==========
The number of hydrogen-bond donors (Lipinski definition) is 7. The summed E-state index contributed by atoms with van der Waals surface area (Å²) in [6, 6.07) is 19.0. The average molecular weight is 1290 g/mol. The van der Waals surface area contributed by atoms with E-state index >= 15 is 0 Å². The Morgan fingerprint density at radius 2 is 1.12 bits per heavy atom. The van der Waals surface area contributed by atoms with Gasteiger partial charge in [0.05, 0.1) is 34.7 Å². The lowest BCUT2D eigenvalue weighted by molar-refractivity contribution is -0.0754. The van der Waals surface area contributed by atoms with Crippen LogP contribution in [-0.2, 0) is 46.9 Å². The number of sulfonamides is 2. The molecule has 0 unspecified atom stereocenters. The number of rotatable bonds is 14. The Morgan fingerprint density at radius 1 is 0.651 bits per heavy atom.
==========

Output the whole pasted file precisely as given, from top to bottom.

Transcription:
The number of hydrogen-bond donors (Lipinski definition) is 7. The summed E-state index contributed by atoms with van der Waals surface area (Å²) in [6, 6.07) is 19.0. The average molecular weight is 1290 g/mol. The van der Waals surface area contributed by atoms with E-state index >= 15 is 0 Å². The Morgan fingerprint density at radius 2 is 1.12 bits per heavy atom. The van der Waals surface area contributed by atoms with Gasteiger partial charge in [0.05, 0.1) is 34.7 Å². The lowest BCUT2D eigenvalue weighted by molar-refractivity contribution is -0.0754. The van der Waals surface area contributed by atoms with Crippen LogP contribution in [-0.2, 0) is 46.9 Å². The number of sulfonamides is 2. The molecule has 0 unspecified atom stereocenters. The number of rotatable bonds is 14. The Morgan fingerprint density at radius 1 is 0.651 bits per heavy atom.